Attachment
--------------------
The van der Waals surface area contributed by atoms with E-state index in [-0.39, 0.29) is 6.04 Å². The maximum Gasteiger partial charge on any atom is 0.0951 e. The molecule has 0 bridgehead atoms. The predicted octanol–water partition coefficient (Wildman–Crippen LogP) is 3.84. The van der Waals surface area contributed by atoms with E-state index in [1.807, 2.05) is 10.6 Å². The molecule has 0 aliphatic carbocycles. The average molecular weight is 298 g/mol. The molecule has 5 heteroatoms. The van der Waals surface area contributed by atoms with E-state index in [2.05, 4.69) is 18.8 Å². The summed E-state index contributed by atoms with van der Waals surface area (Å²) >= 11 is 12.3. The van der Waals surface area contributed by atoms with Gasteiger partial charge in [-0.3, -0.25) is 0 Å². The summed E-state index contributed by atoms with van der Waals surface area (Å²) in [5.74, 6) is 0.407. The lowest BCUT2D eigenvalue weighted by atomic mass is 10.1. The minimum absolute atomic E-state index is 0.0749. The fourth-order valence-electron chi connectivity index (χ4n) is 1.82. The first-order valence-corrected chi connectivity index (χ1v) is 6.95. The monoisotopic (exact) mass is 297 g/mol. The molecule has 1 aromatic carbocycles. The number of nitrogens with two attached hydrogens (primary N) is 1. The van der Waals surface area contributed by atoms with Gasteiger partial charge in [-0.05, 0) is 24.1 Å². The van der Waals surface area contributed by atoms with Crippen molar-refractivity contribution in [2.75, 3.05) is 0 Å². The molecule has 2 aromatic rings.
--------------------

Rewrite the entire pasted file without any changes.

The van der Waals surface area contributed by atoms with E-state index in [-0.39, 0.29) is 6.04 Å². The maximum Gasteiger partial charge on any atom is 0.0951 e. The molecule has 0 bridgehead atoms. The predicted octanol–water partition coefficient (Wildman–Crippen LogP) is 3.84. The van der Waals surface area contributed by atoms with E-state index in [1.807, 2.05) is 10.6 Å². The molecule has 0 aliphatic carbocycles. The average molecular weight is 298 g/mol. The molecule has 5 heteroatoms. The van der Waals surface area contributed by atoms with E-state index in [2.05, 4.69) is 18.8 Å². The summed E-state index contributed by atoms with van der Waals surface area (Å²) >= 11 is 12.3. The van der Waals surface area contributed by atoms with Gasteiger partial charge in [-0.3, -0.25) is 0 Å². The summed E-state index contributed by atoms with van der Waals surface area (Å²) in [5.74, 6) is 0.407. The lowest BCUT2D eigenvalue weighted by atomic mass is 10.1. The minimum absolute atomic E-state index is 0.0749. The fourth-order valence-electron chi connectivity index (χ4n) is 1.82. The first-order valence-corrected chi connectivity index (χ1v) is 6.95. The monoisotopic (exact) mass is 297 g/mol. The molecule has 1 aromatic carbocycles. The number of nitrogens with two attached hydrogens (primary N) is 1. The van der Waals surface area contributed by atoms with Gasteiger partial charge in [-0.05, 0) is 24.1 Å². The van der Waals surface area contributed by atoms with Crippen molar-refractivity contribution in [2.75, 3.05) is 0 Å². The molecule has 2 aromatic rings.